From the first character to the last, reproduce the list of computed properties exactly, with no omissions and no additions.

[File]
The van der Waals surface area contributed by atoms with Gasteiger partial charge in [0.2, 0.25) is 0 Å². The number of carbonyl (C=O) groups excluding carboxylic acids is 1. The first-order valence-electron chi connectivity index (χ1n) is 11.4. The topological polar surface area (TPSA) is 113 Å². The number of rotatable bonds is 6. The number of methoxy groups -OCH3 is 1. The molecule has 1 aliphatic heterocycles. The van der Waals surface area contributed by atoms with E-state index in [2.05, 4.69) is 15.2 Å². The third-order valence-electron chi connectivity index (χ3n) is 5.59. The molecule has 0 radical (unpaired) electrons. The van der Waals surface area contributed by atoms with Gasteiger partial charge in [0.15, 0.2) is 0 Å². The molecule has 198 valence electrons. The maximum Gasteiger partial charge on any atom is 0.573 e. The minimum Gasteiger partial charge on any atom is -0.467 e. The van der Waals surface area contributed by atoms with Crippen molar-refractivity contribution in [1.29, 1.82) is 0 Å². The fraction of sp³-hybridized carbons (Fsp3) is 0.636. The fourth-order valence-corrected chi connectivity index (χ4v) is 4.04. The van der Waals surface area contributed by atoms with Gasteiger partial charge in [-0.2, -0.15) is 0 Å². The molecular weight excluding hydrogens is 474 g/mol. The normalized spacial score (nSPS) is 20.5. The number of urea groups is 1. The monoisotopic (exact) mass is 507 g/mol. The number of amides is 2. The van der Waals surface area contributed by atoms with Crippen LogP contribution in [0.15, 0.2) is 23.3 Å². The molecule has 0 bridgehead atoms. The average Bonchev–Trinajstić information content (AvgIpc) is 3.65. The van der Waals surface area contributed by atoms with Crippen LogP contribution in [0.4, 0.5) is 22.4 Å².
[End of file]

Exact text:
The van der Waals surface area contributed by atoms with Gasteiger partial charge in [0.2, 0.25) is 0 Å². The number of carbonyl (C=O) groups excluding carboxylic acids is 1. The first-order valence-electron chi connectivity index (χ1n) is 11.4. The topological polar surface area (TPSA) is 113 Å². The number of rotatable bonds is 6. The number of methoxy groups -OCH3 is 1. The molecule has 1 aliphatic heterocycles. The van der Waals surface area contributed by atoms with E-state index in [2.05, 4.69) is 15.2 Å². The third-order valence-electron chi connectivity index (χ3n) is 5.59. The molecule has 0 radical (unpaired) electrons. The van der Waals surface area contributed by atoms with Gasteiger partial charge in [0.15, 0.2) is 0 Å². The molecule has 198 valence electrons. The maximum Gasteiger partial charge on any atom is 0.573 e. The minimum Gasteiger partial charge on any atom is -0.467 e. The van der Waals surface area contributed by atoms with Crippen molar-refractivity contribution in [1.29, 1.82) is 0 Å². The fraction of sp³-hybridized carbons (Fsp3) is 0.636. The fourth-order valence-corrected chi connectivity index (χ4v) is 4.04. The van der Waals surface area contributed by atoms with Gasteiger partial charge in [-0.2, -0.15) is 0 Å². The molecular weight excluding hydrogens is 474 g/mol. The normalized spacial score (nSPS) is 20.5. The number of urea groups is 1. The monoisotopic (exact) mass is 507 g/mol. The number of amides is 2. The van der Waals surface area contributed by atoms with Crippen LogP contribution in [0.15, 0.2) is 23.3 Å². The molecule has 0 bridgehead atoms. The average Bonchev–Trinajstić information content (AvgIpc) is 3.65. The van der Waals surface area contributed by atoms with Crippen LogP contribution in [0.4, 0.5) is 22.4 Å².